Salesforce Single Sign On Flows

Single Sign On (SSO) flows enable users to authenticate using their identity from an external system. There are three mechanisms which can be used to achieve this in Salesforce:

  • SAML, where signed structured messages known as SAML requests and assertions are passed between the identity provider and service provider via the browser.
  • OpenID Connect, which leverages OAuth web server or user agent flows to establish trust.
  • Delegated Authentication, a mechanism based on capturing and submitting credentials for authentication via a SOAP message. Can be useful for authenticating to systems which don't offer other protocols.

Flows in this section summarise the sequence of messages in SSO approaches currently supported by Salesforce.

Service Provider (SP) Initiated SSO

SP Initiated SSO Diagram

If Salesforce acts as the Service Provider:

  • Salesforce "Single-Sign On Settings" should be configured with values from the IDP
  • Certificate from the IDP should be uploaded as the identity provider certificate in Salesforce. This is used for signature validation on incoming SAML responses
  • Requests will be signed by Salesforce with the selected certificate, which can be validated by the IDP if necessary
  • IDP-encrypted assertions are also supported, and decryption certificate uploaded and selected as Assertion Decryption Certificate
  • SAML request bindings can be configured to be bound to HTTP Redirect or HTTP POST (determines whether initial SAML authentication request is GET or POST)
  • Just In Time (JIT) user provisioning can be configured to enable automatic creation/update of users based on contents of incoming SAML assertions. Salesforce will attempt to match a user and will either update this record or create a new user in real time. Standard provisioning allows assertion attributes corresponding to standard field names to be used for matching and values for field contents, or custom logic can be defined in a class implementing the Auth.SamlJitHandler interface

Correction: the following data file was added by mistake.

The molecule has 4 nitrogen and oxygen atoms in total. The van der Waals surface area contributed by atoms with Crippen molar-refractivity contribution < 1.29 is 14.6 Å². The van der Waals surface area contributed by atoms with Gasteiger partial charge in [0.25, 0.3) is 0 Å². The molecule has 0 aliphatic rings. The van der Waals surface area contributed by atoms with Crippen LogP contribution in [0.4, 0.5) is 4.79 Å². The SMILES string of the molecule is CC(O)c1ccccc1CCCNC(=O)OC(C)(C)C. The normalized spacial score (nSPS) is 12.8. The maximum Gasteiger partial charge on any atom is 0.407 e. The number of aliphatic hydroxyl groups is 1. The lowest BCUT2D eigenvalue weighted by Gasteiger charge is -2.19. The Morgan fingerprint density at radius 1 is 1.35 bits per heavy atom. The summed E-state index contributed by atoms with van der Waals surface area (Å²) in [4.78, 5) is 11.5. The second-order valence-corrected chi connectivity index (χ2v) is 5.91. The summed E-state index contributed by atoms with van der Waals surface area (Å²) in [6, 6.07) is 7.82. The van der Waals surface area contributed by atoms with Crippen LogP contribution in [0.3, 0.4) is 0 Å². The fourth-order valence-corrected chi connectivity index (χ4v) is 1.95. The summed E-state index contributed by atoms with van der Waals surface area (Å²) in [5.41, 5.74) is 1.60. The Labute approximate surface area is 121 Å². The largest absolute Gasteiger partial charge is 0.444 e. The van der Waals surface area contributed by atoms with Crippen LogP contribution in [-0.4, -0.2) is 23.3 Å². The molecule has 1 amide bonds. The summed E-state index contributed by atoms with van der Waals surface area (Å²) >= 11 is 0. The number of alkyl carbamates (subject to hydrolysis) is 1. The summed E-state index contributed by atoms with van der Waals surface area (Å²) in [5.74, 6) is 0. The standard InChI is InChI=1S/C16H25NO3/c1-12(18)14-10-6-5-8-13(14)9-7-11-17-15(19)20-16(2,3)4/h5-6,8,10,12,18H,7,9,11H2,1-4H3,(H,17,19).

• The IDP will need to be set up with the Authorisation Consumer Service (ACS) URL ("Salesforce Login URL") and Entity ID
  • MyDomain required for SP-Initiated SSO, which enables deep linking (landing on requested URL) and OAuth with SAML

For Salesforce to act as the Identity Provider:

  • Salesforce identity provider setup must be enabled, and a connected app set up for each service provider specifying the Authorisation Consumer Service (ACS) URL and service provider's Entity ID, as well as general SAML configuration, which can differ by service provider
  • User profiles or permission sets must be added to connected app for accounts to be used for SSO identity
  • Optionally, SAML request signatures for a service provider can be validated by uploading the SP's signing certificate
  • SAML responses can be encrypted for additional security
  • The connected app's Start URL is used as Relay State if the app's icon is clicked in the Salesforce app launcher

Identity Provider (IDP) Initiated SSO

IDP Initiated SSO Diagram
  • This flow is inherently less secure than the SP-initiated version, and is highly susceptible to Man-in-the-Middle and CSRF attacks (see links below). Careful consideration should be made before choosing to use IDP-Initiated SSO
  • When Salesforce is acting as an IDP, clicking an SP's connected app icon in the App Launcher doesn't actually use this flow, but instead an SP-initiated version with Relay_State = Start URL is initiated
  • IDP-Initiated SSO can be used as part of canvas app authentication by selecting "Identity Provider Initiated" as the canvas app's initiation method option. Unlike the "Service Provider Initiated" option, this has the advantage that the SAML response can be passed and the user authenticated without the need for the canvas app / service provider to first serve an un-authenticated login page, which may not permit embedding in an iframe (this applies to Salesforce's own standard login page, so this consideration is relevant to Salesforce -> Salesforce canvas apps)